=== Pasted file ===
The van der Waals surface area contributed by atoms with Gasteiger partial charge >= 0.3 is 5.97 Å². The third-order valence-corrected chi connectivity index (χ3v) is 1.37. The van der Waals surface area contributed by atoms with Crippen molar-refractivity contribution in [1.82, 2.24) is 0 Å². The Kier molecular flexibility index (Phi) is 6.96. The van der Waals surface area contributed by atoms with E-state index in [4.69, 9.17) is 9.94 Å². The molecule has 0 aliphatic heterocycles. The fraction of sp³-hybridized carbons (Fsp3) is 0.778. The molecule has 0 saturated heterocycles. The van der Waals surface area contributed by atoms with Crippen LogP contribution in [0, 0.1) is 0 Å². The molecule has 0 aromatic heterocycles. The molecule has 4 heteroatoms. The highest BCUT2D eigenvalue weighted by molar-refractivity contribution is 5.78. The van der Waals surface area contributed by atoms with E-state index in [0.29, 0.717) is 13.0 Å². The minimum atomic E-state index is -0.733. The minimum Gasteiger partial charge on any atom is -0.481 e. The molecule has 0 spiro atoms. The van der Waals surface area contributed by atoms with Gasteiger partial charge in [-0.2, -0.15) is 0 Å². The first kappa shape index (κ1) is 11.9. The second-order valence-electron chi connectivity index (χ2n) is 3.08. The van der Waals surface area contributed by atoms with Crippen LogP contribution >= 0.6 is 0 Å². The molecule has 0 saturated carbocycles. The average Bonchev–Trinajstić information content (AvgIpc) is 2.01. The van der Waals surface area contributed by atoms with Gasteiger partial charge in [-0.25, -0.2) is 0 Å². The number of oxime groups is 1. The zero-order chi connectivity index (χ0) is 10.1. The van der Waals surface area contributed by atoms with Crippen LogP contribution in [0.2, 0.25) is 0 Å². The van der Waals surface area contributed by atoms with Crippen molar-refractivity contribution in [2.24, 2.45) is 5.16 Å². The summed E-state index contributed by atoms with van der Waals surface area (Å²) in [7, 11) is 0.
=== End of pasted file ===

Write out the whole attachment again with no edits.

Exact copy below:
The van der Waals surface area contributed by atoms with Gasteiger partial charge >= 0.3 is 5.97 Å². The third-order valence-corrected chi connectivity index (χ3v) is 1.37. The van der Waals surface area contributed by atoms with Crippen molar-refractivity contribution in [1.82, 2.24) is 0 Å². The Kier molecular flexibility index (Phi) is 6.96. The van der Waals surface area contributed by atoms with E-state index in [4.69, 9.17) is 9.94 Å². The molecule has 0 aliphatic heterocycles. The fraction of sp³-hybridized carbons (Fsp3) is 0.778. The molecule has 0 saturated heterocycles. The van der Waals surface area contributed by atoms with Crippen LogP contribution in [0, 0.1) is 0 Å². The molecule has 0 aromatic heterocycles. The molecule has 4 heteroatoms. The highest BCUT2D eigenvalue weighted by molar-refractivity contribution is 5.78. The van der Waals surface area contributed by atoms with E-state index in [0.29, 0.717) is 13.0 Å². The minimum atomic E-state index is -0.733. The minimum Gasteiger partial charge on any atom is -0.481 e. The molecule has 0 spiro atoms. The van der Waals surface area contributed by atoms with Gasteiger partial charge in [-0.2, -0.15) is 0 Å². The first kappa shape index (κ1) is 11.9. The second-order valence-electron chi connectivity index (χ2n) is 3.08. The van der Waals surface area contributed by atoms with Crippen LogP contribution >= 0.6 is 0 Å². The molecule has 0 saturated carbocycles. The average Bonchev–Trinajstić information content (AvgIpc) is 2.01. The van der Waals surface area contributed by atoms with Gasteiger partial charge in [-0.25, -0.2) is 0 Å². The number of oxime groups is 1. The zero-order chi connectivity index (χ0) is 10.1. The van der Waals surface area contributed by atoms with Crippen LogP contribution in [0.2, 0.25) is 0 Å². The van der Waals surface area contributed by atoms with Crippen molar-refractivity contribution in [2.24, 2.45) is 5.16 Å². The summed E-state index contributed by atoms with van der Waals surface area (Å²) in [7, 11) is 0.